Review: Marvel’s Kanan: The Last Padawan #4

Star Wars Rebels, Kanan: The Last Padawan #4

Star Wars: Kanan The Last Padawan #4Now following a Kalleran smuggler KASMIR, Caleb must learn the ins and outs of his new role: a common thief. Caleb soon finds that his list of friends and allies is cut short, however, when a scheme gone wrong leads Kasmir to turn Caleb in to Imperial hands….

The origins of Kanan Jarrus continue to take shape in the fourth issue of Marvel’s Kanan: The Last Padawan.

The issue opens up with Caleb locked up in confinement as he awaits for the arrival of clone troopers Styles and Grey. Young Caleb finds himself betrayed–again–and completely lost in his way. Remind you of someone? After being left behind and abandoned again, Ezra was also placed in confinement, where he was left to ponder on his lonely existence. The more we get to learn about Kanan and his past life, the more we get to see how he and Ezra share so many similarities that aren’t readily apparent in the television series. Caleb also thinks about how he has never felt less of a connection to all living things. Jump forward years later and we see Kanan teaching Ezra how to connect with another living being, showing how far he’s progressed with his own connection to the Force, even after he lost his way.

His growing friendship with Kasmir is one of my favorite aspects of the story. The montage page reminded me of an old wild west duo who’d steal and ride off into the horizon. The two appear to work well together, and even though Kasmir hasn’t straight up said it, I like to think he enjoys Caleb’s company. It’s also very telling the fact that he and Kasmir picked out a pre-arranged rendezvous location in case trouble caught up with them. It demonstrates how much the two have to come to rely on each other.

Seeing General Kleeve again was a great way to reinforce the fact that not every Separatist was a bad guy. In many ways, he reminded me of Mina Bonteri from Star Wars: The Clone Wars. At the time, he had it in his mind that he was fighting for freedom, and now, he understands that he put his trust in the wrong people. I appreciate that he wasn’t the stereotypical agent of Count Dooku and that he was a man of his own beliefs and motivations. His conversation with Caleb is my favorite piece of writing in the Kanan series, so far, because it’s the first time Caleb is exposed to the fact that the war wasn’t as black and white as he originally thought and that there were other factors involved. Granted, Caleb doesn’t really focus on that all too much, since he gets distracted by Kasmir’s new ship–as any other teenage boy would–but the conversation is there for him to look back on.

And, of course, there’s the cliffhanger that the issue ends on. It was only a matter of time before his “old friends” caught up to him. What’s interesting to note about Caleb is that he hasn’t killed anyone. He’s fought droids, and I’m sure he’s roughed up a few people here and there during his adventures with Kasmir, but he hasn’t killed someone of flesh and blood–at least, none that we’ve seen. With these two clone troopers constantly on his back, it’s only a matter of time before Caleb has to do something permanently about it. He can’t just keep running away from them because like Kasmir said, “They track us from planet to planet, always just a step behind.” The fact of the matter is Kanan’s always been on the run, but there are instances when he stops and stands his ground to go up against an immediate threat. We saw that with Kallus at the Spice Mines of Kessel, and we saw it again with the Inquisitor in the season finale of the first season. He’s reached a point where if he doesn’t kill his pursuers, he’ll end up being killed, just like his Master.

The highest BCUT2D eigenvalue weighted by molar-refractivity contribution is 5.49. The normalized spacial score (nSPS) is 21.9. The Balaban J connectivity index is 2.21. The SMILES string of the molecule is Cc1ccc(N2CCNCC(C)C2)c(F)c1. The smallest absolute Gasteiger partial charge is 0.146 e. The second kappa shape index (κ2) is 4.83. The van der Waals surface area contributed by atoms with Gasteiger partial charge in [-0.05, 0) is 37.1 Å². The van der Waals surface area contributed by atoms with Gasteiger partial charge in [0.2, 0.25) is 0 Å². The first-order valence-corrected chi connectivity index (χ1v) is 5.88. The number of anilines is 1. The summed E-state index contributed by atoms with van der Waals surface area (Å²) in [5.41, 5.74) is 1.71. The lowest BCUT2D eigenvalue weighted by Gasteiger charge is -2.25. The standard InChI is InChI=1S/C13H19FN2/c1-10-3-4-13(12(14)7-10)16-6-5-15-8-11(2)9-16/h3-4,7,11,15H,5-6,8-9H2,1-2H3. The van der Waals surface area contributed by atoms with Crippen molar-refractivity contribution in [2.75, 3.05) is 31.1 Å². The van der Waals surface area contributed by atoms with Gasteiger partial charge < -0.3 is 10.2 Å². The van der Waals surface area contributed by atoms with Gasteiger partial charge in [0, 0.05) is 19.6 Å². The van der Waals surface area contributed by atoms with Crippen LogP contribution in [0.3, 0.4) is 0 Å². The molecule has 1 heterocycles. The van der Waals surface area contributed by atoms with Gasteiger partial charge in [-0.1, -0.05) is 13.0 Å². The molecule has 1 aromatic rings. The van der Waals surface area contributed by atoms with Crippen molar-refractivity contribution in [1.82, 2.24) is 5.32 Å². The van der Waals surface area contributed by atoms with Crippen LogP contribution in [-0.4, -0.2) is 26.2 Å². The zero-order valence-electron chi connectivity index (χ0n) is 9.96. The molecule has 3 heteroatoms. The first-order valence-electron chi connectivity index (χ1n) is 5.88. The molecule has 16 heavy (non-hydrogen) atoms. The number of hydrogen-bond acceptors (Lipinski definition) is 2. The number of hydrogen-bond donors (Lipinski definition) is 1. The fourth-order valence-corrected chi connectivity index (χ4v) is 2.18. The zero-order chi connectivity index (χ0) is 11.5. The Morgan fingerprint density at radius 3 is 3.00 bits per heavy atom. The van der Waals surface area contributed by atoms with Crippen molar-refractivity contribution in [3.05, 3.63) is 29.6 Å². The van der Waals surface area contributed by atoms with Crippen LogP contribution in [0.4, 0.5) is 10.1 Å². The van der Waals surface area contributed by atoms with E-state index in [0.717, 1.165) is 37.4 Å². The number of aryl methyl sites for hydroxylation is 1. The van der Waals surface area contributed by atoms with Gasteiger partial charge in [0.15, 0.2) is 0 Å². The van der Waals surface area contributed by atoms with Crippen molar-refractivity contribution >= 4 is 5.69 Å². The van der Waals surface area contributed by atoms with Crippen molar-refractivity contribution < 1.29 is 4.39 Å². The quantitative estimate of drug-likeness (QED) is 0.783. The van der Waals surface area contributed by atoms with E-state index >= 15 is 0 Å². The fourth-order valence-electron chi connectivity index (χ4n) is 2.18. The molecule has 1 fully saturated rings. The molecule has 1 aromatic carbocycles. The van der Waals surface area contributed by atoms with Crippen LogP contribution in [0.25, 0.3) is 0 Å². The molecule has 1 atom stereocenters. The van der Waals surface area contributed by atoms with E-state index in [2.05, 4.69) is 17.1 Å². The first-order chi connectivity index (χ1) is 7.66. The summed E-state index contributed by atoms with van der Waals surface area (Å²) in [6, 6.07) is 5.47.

I’m looking forward to the next issue because I feel like it has to be headed in that direction. I’m definitely not looking forward to the emotions that will come with it because I love clone troopers and I love Kanan, so it’s going to hurt me if something like that comes to pass.

Issue #4 is definitely full of enjoyable moments as well as fantastic art by the extraordinarily talented Pepe Larraz. He continues to give us flawless facial expressions of young Caleb, which I simply adore. Without a doubt, this issue is worth picking up, if you haven’t done so already or if you’re on the fence about reading the series in general.

Issue #5 will go on sale August 19, 2015.

5 comments on “Review: Marvel’s Kanan: The Last Padawan #4

  1. I’m going to tell you right now. Kanan #5 has MASSIVE clone feels. That’s all I’m going to say

  2. One slight correction, of sorts at least – we have seen Caleb kill; he downed at least two troopers during the initial battle, remembering that two days before they’d shared a fruit. But you are right that we haven’t really SEEN a kill, not in terms of on the page and in full significance.

    I think you’re right that he’s going to have to kill Grey and Styles, though. The only other way he’s going to get them off his back is if he manages to fake his death convincingly enough to make them turn around – and that has a lot less narrative impact. (Though it would help explain how he ended up going from “running from the Empire” to “going wherever looks fun” as he does in A New Dawn.)

    • Thanks for that! I couldn’t remember the details of the second comic all that well, but I had assumed he made a run for it after his Master told him to do so. I didn’t remember him actually striking anyone down. I’ll have to re-visit that! Can’t wait for the next issue and see how it’ll unfold.

  3. Very cool :)

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